If there’s one thing that I’ve learned, it’s that Evangelion is much more than a robot fight . . .
The Evangelion franchise holds a very biased but special connection with me, for reasons unknown. I get thrilled by the interesting story, the amazing action, and especially, I love the characters. But what happens when one of my favorite series throws a world of hurt on my favorite character? I get angry, and 2.22 did me in.
Leaving off from the first film, 2.22 centers on four psychologically-damaged teens that pilot synthetic humanoid robots called Evangelions, where their mission is to protect mankind from the wrath of the heavens. On the horizon looms a secret organization that plans to initiate the Third Impact, which will somehow destroy the world.
Possibly one of the best anime openers I’ve seen, the film kicks off with two new Eva pilots taking out two new Angels. These couple of introductory fights really draw the viewer back into the chaotic world where mass destruction became commonplace.
All of the intense Angel clashes are exhilarating, as execution timed with high stakes makes for desperate situations that are completely entertaining in all aspects. You can’t simply call it a Rebuild anymore, as Studio Khara has outdone themselves by completely transforming a beloved series into a dazzling spectacle. Evangelion will be around for a while, and these Rebuild films make it cut in stone. Animation of architecture is clean-cut, the CG Evas and Angels are terrifyingly gorgeous, and the characters stand out wonderfully against the detailed, digitally remastered world.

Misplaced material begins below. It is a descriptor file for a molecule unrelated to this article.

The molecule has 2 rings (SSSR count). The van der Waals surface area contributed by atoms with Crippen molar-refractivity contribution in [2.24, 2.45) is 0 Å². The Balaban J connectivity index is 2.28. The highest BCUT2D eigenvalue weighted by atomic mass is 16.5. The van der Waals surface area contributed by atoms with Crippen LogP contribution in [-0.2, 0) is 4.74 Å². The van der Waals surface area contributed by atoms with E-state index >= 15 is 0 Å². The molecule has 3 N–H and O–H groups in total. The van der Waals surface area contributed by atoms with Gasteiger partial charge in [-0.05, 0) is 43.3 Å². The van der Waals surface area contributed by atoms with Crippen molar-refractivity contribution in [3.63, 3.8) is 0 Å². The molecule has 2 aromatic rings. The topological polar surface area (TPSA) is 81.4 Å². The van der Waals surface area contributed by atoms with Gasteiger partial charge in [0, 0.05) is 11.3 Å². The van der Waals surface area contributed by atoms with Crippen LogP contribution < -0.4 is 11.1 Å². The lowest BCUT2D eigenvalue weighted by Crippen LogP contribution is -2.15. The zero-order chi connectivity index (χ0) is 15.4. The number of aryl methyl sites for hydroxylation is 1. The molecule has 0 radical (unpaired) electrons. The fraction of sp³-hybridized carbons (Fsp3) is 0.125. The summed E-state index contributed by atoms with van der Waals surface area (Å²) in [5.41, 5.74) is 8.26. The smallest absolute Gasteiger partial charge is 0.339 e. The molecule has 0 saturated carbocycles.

The movie rolls along smoothly between fights, developing Shinji and Rei’s relationship in a quicker and more delicate manner than the original series. Possibly because a lot of their uninteresting scenes are taken out, I definitely like the Rebuild‘s Rei over NGE‘s. Shinji and Rei’s characters act much more natural, allowing personal growth and maturity to take its roots earlier on. I mean, boy-wonder makes a couple decisions for himself and quiet girl grows emotions – it’s already miles ahead of their original status!